A Tibetan monk looks out over the Kangra Valley during Losar Festivities in Dharamsala.
Dharamsala, India—The rain came down harder and those celebrating the final day of Losar, the Tibetan New Year, squeezed in tighter to get under the roof. All were on their feet to sing the Tibetan national anthem. Barley flour was thrown in the air to signify the beginning of the New Year. Monks, laymen and Western spectators brushed the flour off their holiday clothes as they mingled about smiling and welcoming in the New Year.
February in Dharamsala—the seat of the Tibetan government in exile and home to thousands of Tibetan refugees—is usually a joyous month. Not only does it signify the New Year, it’s when the Dalai Lama gives public teachings for two weeks. Buddhists from around the world come for both events.
This year, Tibetan Buddhists from Nepal were notably absent during Losar. For the last several years, they have been in the crossfire of the bloody Maoist insurgency; the rebels have said that when they topple the regime Buddhist temples will be converted into grain storage houses. After Nepal’s King Gyanendra sacked the elected government in February, no one has been able to leave the country. The one exception was the Dalai Lama’s diplomatic mission, which was expelled from Katmandu at the behest of China.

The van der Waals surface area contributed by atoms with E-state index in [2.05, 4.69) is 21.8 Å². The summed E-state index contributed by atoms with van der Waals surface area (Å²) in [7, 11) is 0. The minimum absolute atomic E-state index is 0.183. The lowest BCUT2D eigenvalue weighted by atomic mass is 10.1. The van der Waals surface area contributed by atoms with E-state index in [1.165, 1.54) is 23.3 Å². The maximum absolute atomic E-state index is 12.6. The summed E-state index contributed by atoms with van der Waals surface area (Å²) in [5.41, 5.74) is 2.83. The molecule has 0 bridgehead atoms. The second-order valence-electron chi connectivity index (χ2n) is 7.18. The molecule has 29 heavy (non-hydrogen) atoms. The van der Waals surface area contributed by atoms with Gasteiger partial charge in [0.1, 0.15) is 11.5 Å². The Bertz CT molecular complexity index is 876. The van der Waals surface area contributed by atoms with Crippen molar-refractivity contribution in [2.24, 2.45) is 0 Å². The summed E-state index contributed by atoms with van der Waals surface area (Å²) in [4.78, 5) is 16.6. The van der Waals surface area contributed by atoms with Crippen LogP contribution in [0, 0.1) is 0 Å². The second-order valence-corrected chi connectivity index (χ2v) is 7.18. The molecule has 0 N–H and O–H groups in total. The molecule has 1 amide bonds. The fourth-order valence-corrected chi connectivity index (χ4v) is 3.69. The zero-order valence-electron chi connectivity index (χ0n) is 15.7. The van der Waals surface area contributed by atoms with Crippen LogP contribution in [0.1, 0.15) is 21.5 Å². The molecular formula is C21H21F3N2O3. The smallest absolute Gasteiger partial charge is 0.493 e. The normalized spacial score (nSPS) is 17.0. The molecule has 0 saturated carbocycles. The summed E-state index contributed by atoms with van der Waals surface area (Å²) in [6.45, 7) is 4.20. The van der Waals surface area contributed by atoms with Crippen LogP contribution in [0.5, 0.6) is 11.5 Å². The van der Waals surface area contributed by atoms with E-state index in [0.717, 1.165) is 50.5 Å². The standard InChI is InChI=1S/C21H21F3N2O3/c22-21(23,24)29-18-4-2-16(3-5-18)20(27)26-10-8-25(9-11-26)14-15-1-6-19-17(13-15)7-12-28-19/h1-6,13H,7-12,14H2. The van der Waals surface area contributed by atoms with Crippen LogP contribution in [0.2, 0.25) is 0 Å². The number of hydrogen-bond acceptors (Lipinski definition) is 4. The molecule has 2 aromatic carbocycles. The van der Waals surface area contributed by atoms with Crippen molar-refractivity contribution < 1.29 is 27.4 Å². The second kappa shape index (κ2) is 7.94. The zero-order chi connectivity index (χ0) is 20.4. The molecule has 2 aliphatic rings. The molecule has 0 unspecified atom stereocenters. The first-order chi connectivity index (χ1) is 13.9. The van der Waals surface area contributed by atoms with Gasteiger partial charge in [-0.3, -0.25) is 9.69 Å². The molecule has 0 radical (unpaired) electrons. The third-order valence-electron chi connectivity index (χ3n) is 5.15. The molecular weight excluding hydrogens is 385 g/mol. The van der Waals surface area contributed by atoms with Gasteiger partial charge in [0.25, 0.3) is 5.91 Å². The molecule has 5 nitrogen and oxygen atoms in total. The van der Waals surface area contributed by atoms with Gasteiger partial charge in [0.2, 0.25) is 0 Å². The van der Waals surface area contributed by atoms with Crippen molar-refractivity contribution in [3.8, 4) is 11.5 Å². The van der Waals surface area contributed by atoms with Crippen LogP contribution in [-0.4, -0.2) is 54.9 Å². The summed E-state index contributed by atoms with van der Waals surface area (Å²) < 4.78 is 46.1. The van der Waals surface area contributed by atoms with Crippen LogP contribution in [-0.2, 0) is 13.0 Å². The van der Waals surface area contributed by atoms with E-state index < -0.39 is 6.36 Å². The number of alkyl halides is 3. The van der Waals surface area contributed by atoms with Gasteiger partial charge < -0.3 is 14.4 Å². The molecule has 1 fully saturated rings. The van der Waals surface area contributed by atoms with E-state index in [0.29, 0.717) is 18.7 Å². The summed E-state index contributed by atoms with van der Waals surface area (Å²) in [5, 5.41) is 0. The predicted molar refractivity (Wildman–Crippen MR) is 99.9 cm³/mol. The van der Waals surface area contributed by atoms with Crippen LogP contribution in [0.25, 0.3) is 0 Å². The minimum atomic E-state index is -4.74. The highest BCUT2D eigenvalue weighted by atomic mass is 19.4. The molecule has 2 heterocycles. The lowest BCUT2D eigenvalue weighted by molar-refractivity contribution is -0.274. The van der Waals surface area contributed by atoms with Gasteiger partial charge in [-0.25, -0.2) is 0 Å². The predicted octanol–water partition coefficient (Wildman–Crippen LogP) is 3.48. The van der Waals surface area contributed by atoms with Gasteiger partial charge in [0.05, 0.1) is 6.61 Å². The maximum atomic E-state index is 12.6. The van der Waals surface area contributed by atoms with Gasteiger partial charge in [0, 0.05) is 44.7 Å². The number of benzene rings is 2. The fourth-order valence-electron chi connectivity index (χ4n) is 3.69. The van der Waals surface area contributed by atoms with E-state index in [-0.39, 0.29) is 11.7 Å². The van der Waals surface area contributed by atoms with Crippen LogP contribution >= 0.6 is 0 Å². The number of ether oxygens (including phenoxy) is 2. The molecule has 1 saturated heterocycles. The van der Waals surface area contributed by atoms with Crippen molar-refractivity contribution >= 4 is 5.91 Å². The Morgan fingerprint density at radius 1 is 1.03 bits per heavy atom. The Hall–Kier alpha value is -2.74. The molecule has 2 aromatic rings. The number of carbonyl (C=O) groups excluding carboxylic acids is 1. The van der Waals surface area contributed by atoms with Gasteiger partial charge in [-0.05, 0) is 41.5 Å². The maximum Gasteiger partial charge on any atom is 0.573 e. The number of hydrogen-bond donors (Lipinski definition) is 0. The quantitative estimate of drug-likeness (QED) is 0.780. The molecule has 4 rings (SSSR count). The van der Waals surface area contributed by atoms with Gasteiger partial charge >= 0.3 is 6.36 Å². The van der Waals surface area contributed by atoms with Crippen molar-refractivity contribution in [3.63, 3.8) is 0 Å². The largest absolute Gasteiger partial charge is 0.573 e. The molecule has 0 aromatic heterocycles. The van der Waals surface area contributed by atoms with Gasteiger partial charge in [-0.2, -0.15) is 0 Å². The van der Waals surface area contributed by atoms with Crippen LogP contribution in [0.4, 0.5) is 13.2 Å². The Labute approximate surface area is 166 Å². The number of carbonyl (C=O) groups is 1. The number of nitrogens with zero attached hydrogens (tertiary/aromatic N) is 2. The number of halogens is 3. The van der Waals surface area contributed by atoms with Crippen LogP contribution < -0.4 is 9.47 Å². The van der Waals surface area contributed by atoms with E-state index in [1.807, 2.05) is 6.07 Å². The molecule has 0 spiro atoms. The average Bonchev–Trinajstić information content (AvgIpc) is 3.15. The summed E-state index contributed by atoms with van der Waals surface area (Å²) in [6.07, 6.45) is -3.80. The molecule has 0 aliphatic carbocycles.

Here in northern India’s “Little Lhasa,” where the Dalai Lama has made his home since he and thousands of other Tibetans fled Chinese-occupied Tibet in 1959, the culture faces other pressures.
Tibetans in Dharamsala sustain an economy simply by being Tibetan. While they are denied refugee aid from the United Nations thanks to China’s permanent veto power on the Security Council, the tourism that the Dalai Lama and the Buddhist community bring to the region make Tibetans one of the wealthiest refugee communities in the world. The Institute of Buddhist Dialects is funded by private donors as well as the Belgian government. The medical college in Dharamsala receives major funding from German donors. And the support of wealthy celebrities like Richard Gere, Adam Yauch of the Beastie Boys, and Philip Glass is a big help, too.
Most buildings in Dharamsala that predate the Tibetans’ arrival are made from spare oil barrels held up with bamboo; newer buildings made of bricks stand as testaments to the new wealth. The modernization of Dharamsala stands in sharp contrast to quaint villages in the Kangra valley to the south. According to my translator, Geshe Lobsang, convenience stores, beer bars, Internet cafes, and a Baskin Robbins have all popped up here in the last decade.